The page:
Thinking about the nature of the charge raises another obvious question: what’s the nature of the anti-charge?
What’s the nature of anti-matter?
The phenomenon of electron-positron pair creation and annihilation – or the question in regard to the nature of anti-matter in general – is probably the most puzzling question of all. We really do not have any ideas at all here, but then we don’t feel too dumb because we are in good company here: from all of Dirac’s formal or informal remarks on the state of our knowledge, it’s clear he struggled very much with that too. The gist of the matter is this: our world could be an anti-matter world. We may think of that as a mathematical fiction: who cares if we write q or −q in our equations? No one, right? It’s just a convention, and so we can just swap signs, right?
Well… No. Here you are just talking about some mathematical possibility—which Dirac started exploring from 1928 onwards—so that’s as soon as he had published his equation for the free electron, and which got Carl D. Anderson actually looking for one. He said this about it in his 1933 Nobel Prize Lecture:
“If we accept the view of complete symmetry between positive and negative electric charge so far as concerns the fundamental laws of Nature, we must regard it rather as an accident that the Earth (and presumably the whole solar system), contains a preponderance of negative electrons and positive protons.”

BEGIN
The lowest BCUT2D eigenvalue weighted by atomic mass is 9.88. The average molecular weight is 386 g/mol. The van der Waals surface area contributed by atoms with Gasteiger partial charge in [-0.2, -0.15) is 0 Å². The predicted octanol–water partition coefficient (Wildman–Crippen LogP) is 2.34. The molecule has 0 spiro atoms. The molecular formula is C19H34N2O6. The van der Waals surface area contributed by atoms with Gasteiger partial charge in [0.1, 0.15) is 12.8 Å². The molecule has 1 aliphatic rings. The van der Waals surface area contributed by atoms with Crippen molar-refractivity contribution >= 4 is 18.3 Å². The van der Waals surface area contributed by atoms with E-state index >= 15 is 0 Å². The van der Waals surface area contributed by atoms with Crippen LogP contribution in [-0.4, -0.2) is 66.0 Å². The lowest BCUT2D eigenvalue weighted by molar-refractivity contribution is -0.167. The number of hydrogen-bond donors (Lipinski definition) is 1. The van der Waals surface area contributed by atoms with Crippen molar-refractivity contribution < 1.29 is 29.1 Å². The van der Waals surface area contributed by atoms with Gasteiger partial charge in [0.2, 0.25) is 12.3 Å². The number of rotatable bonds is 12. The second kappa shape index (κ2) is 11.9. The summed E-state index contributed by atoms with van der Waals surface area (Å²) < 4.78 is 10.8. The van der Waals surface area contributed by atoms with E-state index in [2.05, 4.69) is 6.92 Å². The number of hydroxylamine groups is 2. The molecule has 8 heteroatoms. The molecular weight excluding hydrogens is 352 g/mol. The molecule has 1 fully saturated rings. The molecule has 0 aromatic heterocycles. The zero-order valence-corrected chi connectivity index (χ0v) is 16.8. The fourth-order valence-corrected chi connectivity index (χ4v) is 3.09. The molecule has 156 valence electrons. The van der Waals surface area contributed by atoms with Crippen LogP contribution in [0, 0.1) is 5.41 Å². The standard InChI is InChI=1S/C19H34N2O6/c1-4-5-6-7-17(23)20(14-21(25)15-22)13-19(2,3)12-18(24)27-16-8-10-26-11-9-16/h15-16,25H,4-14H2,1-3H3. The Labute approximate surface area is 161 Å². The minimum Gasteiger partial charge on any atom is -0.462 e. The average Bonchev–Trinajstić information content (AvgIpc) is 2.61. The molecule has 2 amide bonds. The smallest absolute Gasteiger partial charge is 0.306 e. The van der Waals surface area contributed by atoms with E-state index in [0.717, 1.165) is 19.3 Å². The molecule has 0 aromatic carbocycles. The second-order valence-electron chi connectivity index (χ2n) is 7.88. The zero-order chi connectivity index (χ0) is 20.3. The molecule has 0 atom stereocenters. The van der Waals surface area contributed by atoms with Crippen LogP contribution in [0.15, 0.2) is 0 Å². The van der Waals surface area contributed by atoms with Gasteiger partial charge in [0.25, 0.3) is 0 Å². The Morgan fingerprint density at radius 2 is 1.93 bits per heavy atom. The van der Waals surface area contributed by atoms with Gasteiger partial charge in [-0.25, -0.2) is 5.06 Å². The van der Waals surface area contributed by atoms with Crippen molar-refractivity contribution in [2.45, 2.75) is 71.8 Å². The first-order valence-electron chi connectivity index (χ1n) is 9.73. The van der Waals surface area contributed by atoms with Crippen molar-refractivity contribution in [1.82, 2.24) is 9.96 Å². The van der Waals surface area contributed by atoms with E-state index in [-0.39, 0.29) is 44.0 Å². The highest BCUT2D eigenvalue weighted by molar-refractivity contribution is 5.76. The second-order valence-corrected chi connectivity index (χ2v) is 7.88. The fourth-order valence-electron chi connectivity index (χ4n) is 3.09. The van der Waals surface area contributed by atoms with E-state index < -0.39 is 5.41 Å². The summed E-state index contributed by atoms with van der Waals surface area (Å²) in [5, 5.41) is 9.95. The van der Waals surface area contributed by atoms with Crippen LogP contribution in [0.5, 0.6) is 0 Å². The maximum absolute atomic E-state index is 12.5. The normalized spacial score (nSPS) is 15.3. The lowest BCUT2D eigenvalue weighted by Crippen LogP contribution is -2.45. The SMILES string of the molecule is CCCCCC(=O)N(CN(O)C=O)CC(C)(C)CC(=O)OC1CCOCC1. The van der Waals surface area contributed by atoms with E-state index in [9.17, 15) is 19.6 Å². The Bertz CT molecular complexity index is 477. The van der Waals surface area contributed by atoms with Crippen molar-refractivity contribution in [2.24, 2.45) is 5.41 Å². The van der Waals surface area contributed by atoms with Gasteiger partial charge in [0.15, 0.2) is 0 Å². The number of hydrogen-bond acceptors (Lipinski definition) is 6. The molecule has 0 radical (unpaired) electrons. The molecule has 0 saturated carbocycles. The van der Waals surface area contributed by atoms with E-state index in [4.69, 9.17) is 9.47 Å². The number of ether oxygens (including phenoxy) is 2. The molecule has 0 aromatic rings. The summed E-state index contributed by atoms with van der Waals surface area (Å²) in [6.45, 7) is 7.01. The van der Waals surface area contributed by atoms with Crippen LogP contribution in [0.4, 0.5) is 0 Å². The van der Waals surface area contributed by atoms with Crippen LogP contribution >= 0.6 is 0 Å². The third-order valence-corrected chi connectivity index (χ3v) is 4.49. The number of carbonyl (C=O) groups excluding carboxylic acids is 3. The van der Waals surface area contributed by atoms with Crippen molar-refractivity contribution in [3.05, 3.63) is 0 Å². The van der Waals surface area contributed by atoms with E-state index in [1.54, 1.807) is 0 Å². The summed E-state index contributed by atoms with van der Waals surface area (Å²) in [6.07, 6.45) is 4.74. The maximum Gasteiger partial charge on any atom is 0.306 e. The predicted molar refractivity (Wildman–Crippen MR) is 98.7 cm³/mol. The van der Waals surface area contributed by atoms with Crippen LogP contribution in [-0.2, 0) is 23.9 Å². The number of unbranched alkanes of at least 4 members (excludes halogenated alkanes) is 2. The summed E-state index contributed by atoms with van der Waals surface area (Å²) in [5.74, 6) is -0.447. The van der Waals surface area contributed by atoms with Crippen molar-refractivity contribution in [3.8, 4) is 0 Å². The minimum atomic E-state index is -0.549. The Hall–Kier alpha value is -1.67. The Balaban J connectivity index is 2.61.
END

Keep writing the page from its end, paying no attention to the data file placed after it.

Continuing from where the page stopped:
The carefully chosen ‘preponderance’ term shows he was aware of the actual existence of anti-matter. Indeed, just the previous year (1932), Carl D. Anderson had actually found what he was looking for: the curved trajectory of a real positron on one of his cloud chamber pictures of what happens to cosmic radiation when it enters… Well… Anderson’s cloud chamber. 🙂 Anderson got his own Nobel Prize for it – and one that’s very well deserved (the reader who’s read our previous posts will know we have serious doubts on the merit of some (other) Nobel Prizes).
So the point is this: we should not think of matter and anti-matter as being ‘separate worlds’ (theoretical and/or physical). No. Pair creation/annihilation are part and parcel of our ‘world’, and there’s only one world, as far as we know. So don’t think about other possible universes here. So what can/should we do with this?